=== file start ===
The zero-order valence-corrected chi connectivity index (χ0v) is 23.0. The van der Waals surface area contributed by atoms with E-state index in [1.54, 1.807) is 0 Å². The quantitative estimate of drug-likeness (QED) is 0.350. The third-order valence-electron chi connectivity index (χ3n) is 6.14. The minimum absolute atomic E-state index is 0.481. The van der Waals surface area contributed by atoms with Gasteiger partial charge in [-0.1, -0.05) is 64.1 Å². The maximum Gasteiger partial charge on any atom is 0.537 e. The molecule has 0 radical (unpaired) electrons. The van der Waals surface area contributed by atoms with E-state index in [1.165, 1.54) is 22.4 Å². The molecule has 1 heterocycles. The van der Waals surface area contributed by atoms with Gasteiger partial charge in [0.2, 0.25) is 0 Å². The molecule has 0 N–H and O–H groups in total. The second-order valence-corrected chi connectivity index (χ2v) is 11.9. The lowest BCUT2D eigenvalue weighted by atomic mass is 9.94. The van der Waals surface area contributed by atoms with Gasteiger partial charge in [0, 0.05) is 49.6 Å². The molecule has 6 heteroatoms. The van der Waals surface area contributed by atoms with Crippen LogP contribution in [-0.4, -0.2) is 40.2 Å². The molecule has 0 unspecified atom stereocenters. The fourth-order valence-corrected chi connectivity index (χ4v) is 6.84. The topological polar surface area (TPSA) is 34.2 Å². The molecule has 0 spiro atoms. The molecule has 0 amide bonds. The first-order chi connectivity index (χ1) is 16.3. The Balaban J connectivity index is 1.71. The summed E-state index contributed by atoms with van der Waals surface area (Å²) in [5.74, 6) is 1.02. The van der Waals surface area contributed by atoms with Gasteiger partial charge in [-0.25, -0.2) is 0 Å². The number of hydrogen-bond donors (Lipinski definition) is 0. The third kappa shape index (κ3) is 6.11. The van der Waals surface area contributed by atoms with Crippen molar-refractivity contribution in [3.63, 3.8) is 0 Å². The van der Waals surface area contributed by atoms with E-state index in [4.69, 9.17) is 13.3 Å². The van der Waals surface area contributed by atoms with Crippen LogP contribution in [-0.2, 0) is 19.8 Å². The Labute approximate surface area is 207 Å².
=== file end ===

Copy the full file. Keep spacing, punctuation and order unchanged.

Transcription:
The zero-order valence-corrected chi connectivity index (χ0v) is 23.0. The van der Waals surface area contributed by atoms with E-state index in [1.54, 1.807) is 0 Å². The quantitative estimate of drug-likeness (QED) is 0.350. The third-order valence-electron chi connectivity index (χ3n) is 6.14. The minimum absolute atomic E-state index is 0.481. The van der Waals surface area contributed by atoms with Gasteiger partial charge in [-0.1, -0.05) is 64.1 Å². The maximum Gasteiger partial charge on any atom is 0.537 e. The molecule has 0 radical (unpaired) electrons. The van der Waals surface area contributed by atoms with E-state index in [1.165, 1.54) is 22.4 Å². The molecule has 1 heterocycles. The van der Waals surface area contributed by atoms with Gasteiger partial charge in [0.2, 0.25) is 0 Å². The molecule has 0 N–H and O–H groups in total. The second-order valence-corrected chi connectivity index (χ2v) is 11.9. The lowest BCUT2D eigenvalue weighted by atomic mass is 9.94. The van der Waals surface area contributed by atoms with Gasteiger partial charge in [0, 0.05) is 49.6 Å². The molecule has 6 heteroatoms. The van der Waals surface area contributed by atoms with Crippen LogP contribution in [-0.4, -0.2) is 40.2 Å². The molecule has 0 unspecified atom stereocenters. The fourth-order valence-corrected chi connectivity index (χ4v) is 6.84. The topological polar surface area (TPSA) is 34.2 Å². The molecule has 0 spiro atoms. The molecule has 0 amide bonds. The first-order chi connectivity index (χ1) is 16.3. The Balaban J connectivity index is 1.71. The summed E-state index contributed by atoms with van der Waals surface area (Å²) in [5.74, 6) is 1.02. The van der Waals surface area contributed by atoms with Gasteiger partial charge in [-0.25, -0.2) is 0 Å². The number of hydrogen-bond donors (Lipinski definition) is 0. The third kappa shape index (κ3) is 6.11. The van der Waals surface area contributed by atoms with Crippen molar-refractivity contribution in [3.63, 3.8) is 0 Å². The van der Waals surface area contributed by atoms with E-state index in [4.69, 9.17) is 13.3 Å². The van der Waals surface area contributed by atoms with Crippen LogP contribution in [-0.2, 0) is 19.8 Å². The Labute approximate surface area is 207 Å².